Russia's hybrid warfare tactics gain upper hand in Ukraine
- By Kevin McCaney
- Mar 24, 2015
The U.S. military and its NATO allies have faced a ramped-up—and, based on the results, effective—threat in the Ukraine from Russia’s use of a concept that has been gaining a lot of steam of late: hybrid warfare.
Air Force Gen. Philip M. Breedlove, NATO’s Supreme Allied Commander Europe and commander of U.S. European Command, called attention to it over the weekend in Brussels, saying Russia has used a number of tactics to destabilize Ukraine, including using information tools to “create a false narrative.” NATO Secretary General Jens Stoltenberg echoed Breedlove during the same Brussels Forum, saying hybrid warfare is “about covert and overt actions, it’s about deception.” Both said that, while the tools of hybrid warfare aren’t new, Russia is using them to an unprecedented degree in Ukraine.
Definitions of hybrid warfare can vary somewhat, but essentially it uses a combination of traditional warfare (such as tanks rolling in) with irregular warfare (such as information warfare, economic strategies and cyberattacks) to destabilize a region or country. Unlike in conventional warfare, it tends to focus on the general population in order to sow confusion and unrest through subversive, often covert, measures.
That’s what Russia is doing in Ukraine, through military, economic, diplomatic and information warfare means, Breedlove said. “Informationally, this is probably the most impressive new part of this hybrid war, all of the different tools to create a false narrative,” he said. “We begin to talk about the speed and the power of a lie, how to get a false narrative out, and then how to sustain that false narrative through all of the new tools that are out there.”
In Ukraine, Russia has, for instance, moved more than 14,000 troops into Ukrainian territory, made extensive use of electronic warfare and high-powered microwave systems to jam communications and disable surveillance unmanned aerial vehicles, and used the state-run Russia Today network to spread propaganda, according to speakers at a February forum of U.S. and Ukrainian officials, as reported by IHS Jane’s 360.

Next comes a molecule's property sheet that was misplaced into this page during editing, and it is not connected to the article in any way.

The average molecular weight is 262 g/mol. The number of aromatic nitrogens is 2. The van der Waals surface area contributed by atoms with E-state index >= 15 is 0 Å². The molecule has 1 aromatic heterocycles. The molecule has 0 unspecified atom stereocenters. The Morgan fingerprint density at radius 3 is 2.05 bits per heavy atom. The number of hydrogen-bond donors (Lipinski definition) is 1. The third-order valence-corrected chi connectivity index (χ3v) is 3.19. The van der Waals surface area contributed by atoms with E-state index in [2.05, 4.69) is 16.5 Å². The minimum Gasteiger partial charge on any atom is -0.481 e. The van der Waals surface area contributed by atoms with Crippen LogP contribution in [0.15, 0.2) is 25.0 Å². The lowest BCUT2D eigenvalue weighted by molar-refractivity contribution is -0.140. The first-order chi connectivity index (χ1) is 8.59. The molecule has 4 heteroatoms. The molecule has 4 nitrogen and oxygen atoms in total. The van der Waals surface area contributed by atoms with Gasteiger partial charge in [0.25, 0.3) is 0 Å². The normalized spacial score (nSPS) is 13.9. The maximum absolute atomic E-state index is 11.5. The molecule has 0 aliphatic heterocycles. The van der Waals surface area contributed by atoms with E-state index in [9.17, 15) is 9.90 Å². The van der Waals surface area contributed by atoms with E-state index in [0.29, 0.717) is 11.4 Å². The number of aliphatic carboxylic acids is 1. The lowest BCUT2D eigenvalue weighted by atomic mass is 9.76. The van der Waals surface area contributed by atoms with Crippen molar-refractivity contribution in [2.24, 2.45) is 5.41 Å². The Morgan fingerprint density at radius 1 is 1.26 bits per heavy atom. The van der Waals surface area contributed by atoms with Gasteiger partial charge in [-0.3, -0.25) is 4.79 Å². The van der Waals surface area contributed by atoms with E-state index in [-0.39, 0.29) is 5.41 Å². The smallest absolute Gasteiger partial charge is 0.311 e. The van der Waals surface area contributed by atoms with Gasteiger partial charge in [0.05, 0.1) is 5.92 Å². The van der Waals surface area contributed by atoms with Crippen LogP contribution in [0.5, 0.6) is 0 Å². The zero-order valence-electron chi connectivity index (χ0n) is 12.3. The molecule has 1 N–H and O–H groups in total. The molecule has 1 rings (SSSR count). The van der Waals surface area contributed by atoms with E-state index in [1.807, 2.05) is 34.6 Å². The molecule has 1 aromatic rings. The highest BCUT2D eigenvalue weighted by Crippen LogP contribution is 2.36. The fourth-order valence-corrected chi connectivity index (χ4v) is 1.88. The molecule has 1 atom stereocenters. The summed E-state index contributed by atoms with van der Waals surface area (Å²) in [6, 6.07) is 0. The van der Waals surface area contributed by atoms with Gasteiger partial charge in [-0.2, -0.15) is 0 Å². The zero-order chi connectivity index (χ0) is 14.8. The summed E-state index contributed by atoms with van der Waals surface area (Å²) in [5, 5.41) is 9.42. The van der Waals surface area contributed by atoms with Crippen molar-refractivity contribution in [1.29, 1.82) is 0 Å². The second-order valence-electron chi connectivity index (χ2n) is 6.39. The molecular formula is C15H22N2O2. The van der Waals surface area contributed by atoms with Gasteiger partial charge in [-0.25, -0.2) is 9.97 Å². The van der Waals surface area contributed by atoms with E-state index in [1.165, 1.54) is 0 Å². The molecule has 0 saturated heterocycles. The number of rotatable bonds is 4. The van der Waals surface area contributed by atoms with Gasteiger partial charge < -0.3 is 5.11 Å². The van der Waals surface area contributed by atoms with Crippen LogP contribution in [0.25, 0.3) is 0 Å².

Since hybrid warfare attacks virtually every level of a government or society, NATO needs to fight back the same way, Breedlove said. “What the military needs to do is to use those traditional military intelligence tools to develop the truth. The way you attack a lie is with the truth,” he said. That means not just with traditional military force, but through diplomatic pressure and information warfare of NATO’s own in order to “drag the false narrative out into the light and expose it.”
One of the challenges of battling hybrid warfare is being prepared to respond quickly. Because many of its first steps are clandestine and/or difficult to attribute, hybrid warfare doesn’t give much warning of itself, Stoltenberg said. As NATO Review has pointed out, the emergence of open, armed conflict is a sign that a hybrid campaign is already in its late stages and it may be too late for an effective response.
Stoltenberg said the key is being prepared to react quickly or even prevent a hybrid conflict from getting underway. That would mean, among other things, bolstering intelligence, surveillance and reconnaissance efforts, he said. “That’s the reason why one important element of the readiness action plan is to increase our intelligence capabilities, and special operation forces might be extremely important in a hybrid situation.”
In many ways, the hybrid warfare horse is already out of the barn in Ukraine. But officials said Stoltenberg called for improving diplomacy with Russia while improving defenses against hybrid attacks, saying combining the two was not a contradiction but a way to create “a more win-win situation in the future.”
Breedlove, meanwhile, said NATO needs to be prepared to fight a hybrid conflict on all fronts. “In Ukraine, what we see is what we talked about earlier, diplomatic tools being used, informational tools being used, military tools being used, economic tools being used against Ukraine,” he said. “We, I think, in the West, should consider all of our tools in reply. Could it be destabilizing? The answer is yes. Also, inaction could be destabilizing.”
Kevin McCaney is a former editor of Defense Systems and GCN.